Problem solving exercise: find the middle/centroid of a polyline

Jump directly to the code (if you must). It’s in Javascript, BTW.

Recently, I got a task to add some direction arrows on a set of polylines that were drawn on a map. After quickly testing some code, I found that the most esthetically pleasant option would be to place this arrow in the middle of the polyline.

The problem initially seemed a little bit overwhelming because of what a polyline actually is: a list of coordinates at varying distances from one another. So, get a middle point between two points? No problem. Get a middle point between 2…n points. Mmmm, problem. But then I remembered what I tell my son at least once a day: when you have a big, overwhelming problem, it always helps to sit down and try to split it into smaller, more manageable problems. Oh yeah, and I also tell him to practice what he preaches. It’s funny I forgot that, since effective problem solving is, well, the bread and butter of my job.

Anyhow, by practicing what I preach, I sat down and I “problem solved” the problem:

Problem: find the middle point of a set of geographical coordinates

Let’s simplify the polyline before starting: A ——— B —————————— C —— D

  1. First step: get the total length of the polyline, i.e. the sum of all distances between each point in the polyline and the next point in the list: AB+BC+CD
  2. Second step: get half the length of the polyline (divide the length in the first step to two): AB+BC+CD/2: A ——— B ————X————— C —— D
  3. Third and most important step: find the points on the polyline that are right before and right after the point we want to find. We know the exact coordinates of these points and together they draw a line. The middle point we need to find is on this line. The problem is now simplified from “Find the middle of a polyline” to “Find a point on a line knowing the distance to the start/end of the line”. When you get the points, you should also get the distances between them (really useful in the next step)
  4. Finally: draw the rest of the ow… I mean, knowing the definition of the point, apply some maths to find its exact coordinates. I think the easiest way to go is some magic using scalar multiplication on the vector between the two known points.

And the four pieces of code now:

Important note about calculating the length: what formula you use to calculate this length depends on your project needs. In my particular case, I had a lot of short-distance polylines to shown on the screen all at once, so I opted to use the Euclidean distance. This has the disadvantage of yielding inaccurate results for longer distances due to the curvature of the earth. If that’s your case, you need to use something that calculates the great-circle distance between two points. For that, you would need to use the Haversine formula.

So, the options:

  1. Euclidean distance: good for short distances. The fastest option, if you need that, but inaccurate on longer distances. If you are a flat-earther, this is really your only option.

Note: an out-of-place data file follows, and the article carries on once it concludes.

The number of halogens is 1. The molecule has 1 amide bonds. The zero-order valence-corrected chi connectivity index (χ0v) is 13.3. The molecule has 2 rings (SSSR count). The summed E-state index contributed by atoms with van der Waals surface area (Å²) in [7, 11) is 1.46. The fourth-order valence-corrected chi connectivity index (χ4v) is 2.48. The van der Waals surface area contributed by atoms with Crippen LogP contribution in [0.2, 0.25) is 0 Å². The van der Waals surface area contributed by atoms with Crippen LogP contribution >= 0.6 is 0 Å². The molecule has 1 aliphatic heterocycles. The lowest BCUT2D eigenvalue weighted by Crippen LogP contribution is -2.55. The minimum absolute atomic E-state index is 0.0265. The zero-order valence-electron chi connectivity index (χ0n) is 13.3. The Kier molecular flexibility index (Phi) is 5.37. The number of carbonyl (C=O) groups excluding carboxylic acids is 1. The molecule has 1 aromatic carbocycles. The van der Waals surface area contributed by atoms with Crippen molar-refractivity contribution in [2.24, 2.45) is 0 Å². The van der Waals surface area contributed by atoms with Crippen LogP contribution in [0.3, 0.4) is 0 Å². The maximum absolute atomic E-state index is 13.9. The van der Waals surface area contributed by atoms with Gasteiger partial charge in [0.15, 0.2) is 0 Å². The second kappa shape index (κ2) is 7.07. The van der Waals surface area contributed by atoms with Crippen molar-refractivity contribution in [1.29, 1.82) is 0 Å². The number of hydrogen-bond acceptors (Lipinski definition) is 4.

2. Haversine distance: good for any case, a little slower, not by much, you might need it, but probably not.

I’m just going to assume you’re using some kind of coordinate system with X and Y, where X is the longitude and Y is the latitude. *Really really important: X=longitude / Y=latitude*

Step 1: calculate the total length of the polyline

    function getEuclideanDistance(pointA, pointB) {
        const distanceX = pointA.x - pointB.x;
        const distanceY = pointA.y - pointB.y;
        return Math.sqrt(distanceX * distanceX + distanceY * distanceY);
    function getPolylineLength(points) {
        let distance = 0;
        points.forEach((point, index) => {
        if (typeof points[index + 1] === 'undefined') return;
        distance += getEuclideanDistance(point, points[index + 1]);
        return distance;

Step 2: get half of the length from step 1 (like, just divide it by 2). I’ll include this in the next chunk of code

Step 3: get the points before and after. Iterate through all the points

    function getPointsCharacteristics(points) {
        const distanceToMiddlePoint = getPolylineLength(points) / 2;

        if (distanceToMiddlePoint === 0) {
          return points[0];
        if (distanceToMiddlePoint < 0 || points.length < 2) {
          return null;
        let distanceToNextPoint = 0;
        let distanceToPreviousPoint = 0;
        let pointIndex = 0;
        for (let i = 1; i <= points.length; i += 1) {
          distanceToPreviousPoint = distanceToNextPoint;
          distanceToNextPoint += getEuclideanDistance(points[i], points[i - 1]);
          if (distanceToNextPoint >= distanceToMiddlePoint) {
            pointIndex = i;
        if (distanceToNextPoint < distanceToMiddlePoint) {
          return null;
        return {
            previousPoint: points[pointIndex - 1],
            nextPoint: points[pointIndex],

Step 4: do the maths

    function getPolylineMiddlePointCoordinates(points) {
        const {
        } = getPointsCharacteristics(points);
        const vectorScalingFactor = (distanceToMiddlePoint - distanceToPreviousPoint) / (distanceToNextPoint - distanceToPreviousPoint);

        return {
            x: previousPoint.x + (nextPoint.x - previousPoint.x) * vectorScalingFactor,
            y: previousPoint.y + (nextPoint.y - previousPoint.y) * vectorScalingFactor

You can test it with:

    getPolylineMiddlePointCoordinates([{x: 7.146979, y: 50.67989}, {x: 7.14688, y: 50.679924}, {x: 7.1467, y: 50.6799}]);
    //should return {x: 7.146841878732044, y: 50.67991891716427}